Residential real estate activity remained robust. Housing markets were reported to be strong in most districts, with both home sales and new construction showing continued gains. The housing market in the Boston district was described as very strong, with listings in short supply throughout the region. In New York, further strengthening in home sales has caused the number of unsold homes to dwindle and has led to some acceleration in housing prices. Richmond also reported especially strong housing activity, with one metro area described as the best sellers' market ever and another metro area said to be experiencing rapidly escalating home prices. There were, however, a few exceptions to the overall strength in housing activity. Home sales softened somewhat in the Chicago district, and residential construction activity remained weak in the Dallas district. Moreover, demand in several districts was weaker for high-end homes than for low- and mid-priced homes, and demand for rental units in the New York district was not as strong as that for houses.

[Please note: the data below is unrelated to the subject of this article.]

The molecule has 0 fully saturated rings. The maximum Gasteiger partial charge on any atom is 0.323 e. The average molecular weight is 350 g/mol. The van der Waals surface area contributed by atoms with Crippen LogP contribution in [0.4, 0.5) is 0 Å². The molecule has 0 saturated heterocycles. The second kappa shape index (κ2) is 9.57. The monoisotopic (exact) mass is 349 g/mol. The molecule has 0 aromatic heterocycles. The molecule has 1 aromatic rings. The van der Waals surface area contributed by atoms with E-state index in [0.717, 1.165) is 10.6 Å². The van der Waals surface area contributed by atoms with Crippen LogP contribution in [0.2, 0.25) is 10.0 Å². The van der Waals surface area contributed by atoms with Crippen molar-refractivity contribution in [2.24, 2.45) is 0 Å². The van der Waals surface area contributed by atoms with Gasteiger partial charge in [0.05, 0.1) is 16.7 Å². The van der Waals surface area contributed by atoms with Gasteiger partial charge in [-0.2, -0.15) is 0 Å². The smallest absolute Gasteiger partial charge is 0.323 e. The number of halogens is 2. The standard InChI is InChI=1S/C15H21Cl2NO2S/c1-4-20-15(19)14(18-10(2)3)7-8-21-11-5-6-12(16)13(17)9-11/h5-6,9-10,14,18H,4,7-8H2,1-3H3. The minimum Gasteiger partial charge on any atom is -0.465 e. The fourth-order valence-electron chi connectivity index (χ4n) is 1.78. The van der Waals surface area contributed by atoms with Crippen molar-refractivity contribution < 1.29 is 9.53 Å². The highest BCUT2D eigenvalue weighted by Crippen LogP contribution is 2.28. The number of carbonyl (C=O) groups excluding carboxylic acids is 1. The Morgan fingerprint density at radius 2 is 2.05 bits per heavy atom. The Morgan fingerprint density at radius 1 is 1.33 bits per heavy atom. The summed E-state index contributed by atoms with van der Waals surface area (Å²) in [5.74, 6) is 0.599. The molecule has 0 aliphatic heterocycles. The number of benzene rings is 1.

Commercial real estate activity remained generally weak but appeared to be stabilizing in a few districts. Markets remained especially weak in the San Francisco, Dallas, and Atlanta districts. In the San Francisco district, vacancy rates continued to increase, lease rates continued to decline, and new construction was at a minimum. In the Dallas district, office markets were still being held back by overcapacity and weak demand, causing steep declines in rental rates in many areas. Commercial markets in Atlanta also continued to suffer from weak demand, limiting new construction. Commercial builders in the Cleveland district expected to be busy in the coming months but were somewhat less optimistic than in the previous survey, with more projects still in the planning stage than they had hoped. On the positive side, commercial markets in a few districts showed some signs of stabilization or improvement. Leasing activity strengthened in the Richmond district, and office vacancy rates appeared to level off in the New York, Chicago, and Kansas City districts following months of steady increases. There were also scattered reports in the Chicago district of sublease space being pulled off the market by tenants who had overestimated the extent of the business slowdown.